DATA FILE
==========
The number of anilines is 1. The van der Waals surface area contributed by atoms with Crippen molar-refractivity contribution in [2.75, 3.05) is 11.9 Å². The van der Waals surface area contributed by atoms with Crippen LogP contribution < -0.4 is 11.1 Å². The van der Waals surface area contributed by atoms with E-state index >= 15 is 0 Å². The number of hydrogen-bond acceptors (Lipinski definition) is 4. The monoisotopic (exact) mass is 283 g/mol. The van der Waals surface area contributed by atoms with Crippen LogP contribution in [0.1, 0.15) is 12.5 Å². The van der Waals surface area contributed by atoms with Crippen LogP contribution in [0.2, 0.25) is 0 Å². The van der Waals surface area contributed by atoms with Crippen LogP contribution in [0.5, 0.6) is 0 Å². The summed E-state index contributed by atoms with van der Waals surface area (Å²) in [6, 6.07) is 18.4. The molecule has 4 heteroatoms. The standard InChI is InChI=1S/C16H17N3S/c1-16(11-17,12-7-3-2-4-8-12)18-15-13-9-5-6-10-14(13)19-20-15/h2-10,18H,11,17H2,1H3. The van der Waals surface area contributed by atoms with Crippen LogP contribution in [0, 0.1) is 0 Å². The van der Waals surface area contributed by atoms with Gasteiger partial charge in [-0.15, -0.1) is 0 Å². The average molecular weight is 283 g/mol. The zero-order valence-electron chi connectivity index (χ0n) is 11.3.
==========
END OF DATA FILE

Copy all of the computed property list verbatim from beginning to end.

The number of anilines is 1. The van der Waals surface area contributed by atoms with Crippen molar-refractivity contribution in [2.75, 3.05) is 11.9 Å². The van der Waals surface area contributed by atoms with Crippen LogP contribution < -0.4 is 11.1 Å². The van der Waals surface area contributed by atoms with E-state index >= 15 is 0 Å². The number of hydrogen-bond acceptors (Lipinski definition) is 4. The monoisotopic (exact) mass is 283 g/mol. The van der Waals surface area contributed by atoms with Crippen LogP contribution in [0.1, 0.15) is 12.5 Å². The van der Waals surface area contributed by atoms with Crippen LogP contribution in [0.2, 0.25) is 0 Å². The van der Waals surface area contributed by atoms with Crippen LogP contribution in [0.5, 0.6) is 0 Å². The summed E-state index contributed by atoms with van der Waals surface area (Å²) in [6, 6.07) is 18.4. The molecule has 4 heteroatoms. The standard InChI is InChI=1S/C16H17N3S/c1-16(11-17,12-7-3-2-4-8-12)18-15-13-9-5-6-10-14(13)19-20-15/h2-10,18H,11,17H2,1H3. The van der Waals surface area contributed by atoms with Crippen LogP contribution in [0, 0.1) is 0 Å². The van der Waals surface area contributed by atoms with Gasteiger partial charge in [-0.15, -0.1) is 0 Å². The average molecular weight is 283 g/mol. The zero-order valence-electron chi connectivity index (χ0n) is 11.3.